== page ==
Mexico Supreme Court Immigration Asylum

Cuban migrants are escorted by Mexican immigration officials in Ciudad Juarez, Mexico, as they cross the Paso del Norte International bridge to be processed as asylum seekers on the U.S. side of the border. Mexican Foreign Secretary Marcelo Ebrard said Thursday, Sept. 12, 2019 that Mexico’s government doesn’t agree with an “astonishing” U.S. Supreme Court order that would block migrants from countries other than Mexico and Canada from applying for asylum at U.S. borders.

New Trump asylum rule into effect

CIUDAD JUAREZ, Mexico — A new level of despair spread among tens of thousands of migrants waiting on the Mexican border to seek refuge in the U.S. as the Trump administration began enforcing radical new restrictions Thursday on who qualifies for asylum.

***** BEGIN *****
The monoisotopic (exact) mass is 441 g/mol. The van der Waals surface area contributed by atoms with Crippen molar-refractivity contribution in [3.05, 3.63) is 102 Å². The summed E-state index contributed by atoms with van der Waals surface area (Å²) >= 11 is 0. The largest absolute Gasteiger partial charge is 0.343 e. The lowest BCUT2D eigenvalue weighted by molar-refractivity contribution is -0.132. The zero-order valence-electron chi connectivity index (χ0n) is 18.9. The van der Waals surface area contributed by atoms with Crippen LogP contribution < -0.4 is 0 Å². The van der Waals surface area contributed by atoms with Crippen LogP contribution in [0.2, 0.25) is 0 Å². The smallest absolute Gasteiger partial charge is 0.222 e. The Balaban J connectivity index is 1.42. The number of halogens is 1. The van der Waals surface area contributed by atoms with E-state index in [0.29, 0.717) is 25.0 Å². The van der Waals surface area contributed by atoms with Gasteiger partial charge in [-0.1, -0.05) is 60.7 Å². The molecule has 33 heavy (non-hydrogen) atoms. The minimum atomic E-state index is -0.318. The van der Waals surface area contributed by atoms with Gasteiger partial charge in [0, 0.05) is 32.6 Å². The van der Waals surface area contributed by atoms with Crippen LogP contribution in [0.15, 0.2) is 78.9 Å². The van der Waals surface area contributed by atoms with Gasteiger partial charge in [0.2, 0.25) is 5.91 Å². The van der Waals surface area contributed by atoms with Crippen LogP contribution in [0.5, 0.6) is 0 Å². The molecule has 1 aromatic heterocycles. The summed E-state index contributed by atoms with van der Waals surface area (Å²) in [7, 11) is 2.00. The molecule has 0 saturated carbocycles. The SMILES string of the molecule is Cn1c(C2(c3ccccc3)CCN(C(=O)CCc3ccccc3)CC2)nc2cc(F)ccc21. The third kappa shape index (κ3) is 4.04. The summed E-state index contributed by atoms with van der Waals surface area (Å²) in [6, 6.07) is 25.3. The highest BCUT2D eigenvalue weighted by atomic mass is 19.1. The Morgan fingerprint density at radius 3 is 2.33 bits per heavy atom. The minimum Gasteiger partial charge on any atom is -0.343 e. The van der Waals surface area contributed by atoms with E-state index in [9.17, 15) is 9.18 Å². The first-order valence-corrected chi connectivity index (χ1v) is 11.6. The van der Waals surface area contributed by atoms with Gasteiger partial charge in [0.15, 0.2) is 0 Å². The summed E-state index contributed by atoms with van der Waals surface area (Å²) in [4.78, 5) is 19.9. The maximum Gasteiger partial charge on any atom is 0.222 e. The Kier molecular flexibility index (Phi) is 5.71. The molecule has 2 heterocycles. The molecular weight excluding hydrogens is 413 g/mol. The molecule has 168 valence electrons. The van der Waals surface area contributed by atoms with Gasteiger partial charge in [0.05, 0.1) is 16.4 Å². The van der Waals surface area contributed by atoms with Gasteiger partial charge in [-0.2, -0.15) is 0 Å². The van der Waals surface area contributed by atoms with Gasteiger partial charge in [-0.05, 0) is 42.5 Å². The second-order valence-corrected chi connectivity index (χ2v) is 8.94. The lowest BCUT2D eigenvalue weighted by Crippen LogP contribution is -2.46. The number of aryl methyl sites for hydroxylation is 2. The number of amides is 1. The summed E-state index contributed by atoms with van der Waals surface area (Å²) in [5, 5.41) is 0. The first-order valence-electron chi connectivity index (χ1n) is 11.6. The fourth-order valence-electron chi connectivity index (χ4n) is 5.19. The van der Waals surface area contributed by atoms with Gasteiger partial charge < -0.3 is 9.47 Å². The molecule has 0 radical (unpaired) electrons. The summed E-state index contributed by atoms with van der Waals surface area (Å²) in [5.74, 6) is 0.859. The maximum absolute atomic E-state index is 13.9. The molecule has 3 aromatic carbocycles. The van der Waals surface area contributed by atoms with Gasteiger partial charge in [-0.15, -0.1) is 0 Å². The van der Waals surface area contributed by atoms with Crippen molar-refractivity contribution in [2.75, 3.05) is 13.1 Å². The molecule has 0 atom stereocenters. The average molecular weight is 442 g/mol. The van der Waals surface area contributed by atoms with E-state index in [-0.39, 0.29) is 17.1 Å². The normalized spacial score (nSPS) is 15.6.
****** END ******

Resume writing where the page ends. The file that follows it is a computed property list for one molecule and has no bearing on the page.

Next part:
“The United States is the only option,” Dunea Romero, a 31-year-old Honduran, lamented with tears in her eyes at a border crossing in Tijuana. She said she packed a bag and fled her homeland with her two boys, ages 7 and 11, after learning that her ex-husband, a powerful gang leader, was going to have her killed.

The new U.S. policy would effectively deny asylum to nearly all migrants arriving at the southern border who aren’t from Mexico. It would disallow anyone who passes through another country without first seeking and failing to obtain asylum there.

The rule will fall most heavily on Central Americans, mainly Hondurans and Guatemalans, because they account for most people arrested or stopped at the border.

But it also represents an enormous setback for other asylum seekers around the world, including large numbers of Africans, Haitians and Cubans who try to enter the United States by way of the Mexican border.

Opioid talks show challenge

For months, the judge overseeing national litigation over the opioids crisis urged all sides to reach a settlement that could end thousands of lawsuits filed by state and local governments.